Last night’s spectacular multi-media performance of Start of an Era was the world première of a new work co-produced with the Gergiev Festival in Rotterdam and was set in undoubtedly the most spectacular venue of the whole festival.
Taking place in a sprawling former glue factory, now the Lijm en Cultuur arts center, the concert told in words, music and pictures of the early days of the Russian Revolution. The vast playing area had, at one end, a shiny black Steinway piano and at the other, three chairs and a battered table upon which stood a lamp, an old typewriter and piles of papers and notebooks.
The back of the stage was dominated by a huge screen onto which grainy old black and white photos and juddering film from Russia in 1917 were projected. The three performers entered in darkness, two of them sitting, while the Prologue was delivered by actor Thom Hoffman, best known for his starring role in Doktor Tinus, the Dutch version of the British TV series, Doc Martin. The text, which punctuated the music, came from the diary of Nobel Prize nominated Russian writer Konstantin Georgiyevich Paustovsky, and was nicely delivered by Mr Hoffman who spent the intervening time unobtrusively at his typewriter or sorting his notes.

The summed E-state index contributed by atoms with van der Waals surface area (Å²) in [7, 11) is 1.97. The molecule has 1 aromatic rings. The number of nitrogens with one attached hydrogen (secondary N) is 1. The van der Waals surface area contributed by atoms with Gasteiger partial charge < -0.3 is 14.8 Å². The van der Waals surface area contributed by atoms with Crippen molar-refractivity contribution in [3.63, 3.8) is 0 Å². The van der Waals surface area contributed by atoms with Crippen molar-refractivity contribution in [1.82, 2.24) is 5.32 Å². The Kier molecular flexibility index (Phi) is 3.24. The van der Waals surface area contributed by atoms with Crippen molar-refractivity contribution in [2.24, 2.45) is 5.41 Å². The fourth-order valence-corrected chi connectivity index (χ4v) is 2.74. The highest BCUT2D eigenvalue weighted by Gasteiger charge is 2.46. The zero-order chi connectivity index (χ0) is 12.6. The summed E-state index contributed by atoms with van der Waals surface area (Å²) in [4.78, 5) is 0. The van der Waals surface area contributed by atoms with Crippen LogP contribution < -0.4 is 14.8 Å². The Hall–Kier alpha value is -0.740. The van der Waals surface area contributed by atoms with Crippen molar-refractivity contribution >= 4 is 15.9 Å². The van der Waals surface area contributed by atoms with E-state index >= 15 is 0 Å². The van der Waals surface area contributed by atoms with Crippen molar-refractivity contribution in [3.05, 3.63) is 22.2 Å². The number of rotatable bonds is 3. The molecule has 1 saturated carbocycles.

The first piece of music was Sergei Prokoviev’s Visions Fugitives Op.22, beautifully played by Ole Christian Haagenrud on piano and an all-in-white Liza Ferschtman on violin. Not only is Ms Ferschtman a sensitive and expressive musician but she is also the driving force behind the Festival, performing at many of the events. Alternating with spoken word and projections, she wandered around playing at four different music stands placed around the stage, thus adding visual interest to the already impressive setting.
The concert also included Konstantin Paustovski’s Reminders of the Russian Revolution and culminated with Arthur Lourié’s 1928 Intermezzo and A Phoenix Park Nocturne, played by the exceptional young pianist Mr Haagenrud.
A very successful and exciting concert during which the torrential rain pummelling the roof only added to the already dramatic atmosphere in the disused factory. Michael Hasted 30th July 2017